At 5pm, the rand bid at R11.8198 to the dollar, not far off its New York close of R11.82 on Friday.
The currency has largely stayed at elevated levels this year, buoyed by expectations of faster economic growth under new political leadership.
“The rand has continued to benefit from favourable sentiment in the overall emerging market sphere, but remains vulnerable to shifts in expectations regarding the pace of US monetary policy tightening,” NKC African Economics said in a note.
On the bourse, Tiger Brands slumped 2.57percent to R358.47 after a human rights lawyer said at the weekend he was preparing a class action lawsuit against the food producer, linked to a deadly listeria outbreak.
Overall, the blue chip JSE Top40 index gained 0.18percent to 52440.89 points and the broader all share index inched up 0.04percent to 59194.45 points.
In fixed income, government bonds were a touch firmer with the yield for the benchmark government bond due in 2026 down one basis point to 8.065percent.
Meanwhile, emerging market stocks rallied to two-week highs yesterday as a US jobs report eased worries about inflation and faster rate increases, while fears of a trade war have been tempered by the possibility of exemptions from US tariffs for some exporters.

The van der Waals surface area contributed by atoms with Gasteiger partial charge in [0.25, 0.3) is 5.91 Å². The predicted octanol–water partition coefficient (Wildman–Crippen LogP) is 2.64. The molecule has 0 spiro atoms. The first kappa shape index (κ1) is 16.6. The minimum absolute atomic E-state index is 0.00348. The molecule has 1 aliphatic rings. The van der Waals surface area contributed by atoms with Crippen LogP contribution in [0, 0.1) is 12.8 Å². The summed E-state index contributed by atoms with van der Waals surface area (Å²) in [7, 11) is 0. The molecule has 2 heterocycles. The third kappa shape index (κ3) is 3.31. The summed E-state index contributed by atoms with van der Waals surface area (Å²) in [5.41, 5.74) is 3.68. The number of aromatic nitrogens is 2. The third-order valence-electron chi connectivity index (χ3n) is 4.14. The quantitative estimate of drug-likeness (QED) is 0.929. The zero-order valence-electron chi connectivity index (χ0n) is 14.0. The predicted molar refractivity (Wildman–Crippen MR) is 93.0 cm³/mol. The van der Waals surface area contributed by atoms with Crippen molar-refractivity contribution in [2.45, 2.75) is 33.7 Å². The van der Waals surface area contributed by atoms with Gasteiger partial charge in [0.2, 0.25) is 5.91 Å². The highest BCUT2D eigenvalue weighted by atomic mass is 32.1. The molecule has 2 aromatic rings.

MSCI’s benchmark emerging equities index leapt 1.2percent, following developed markets higher after Friday’s US payrolls data showed rising employment but muted wage growth following a spike in January.
Some of the biggest gains came in Asian equities, where Hong Kong and Indian stocks soared 1.9percent and Taiwan shares gained 1.2percent.
Emerging Europe also rallied, with Turkish stocks up 1.5percent and Hungary up almost 1percent.
The latest US jobs data cooled expectations for the number of rate hikes from the Federal Reserve this year, alleviating potential concerns over pressure on global borrowing costs while currency moves were modest.
US 10-year Treasury yields hovered broadly unchanged yesterday.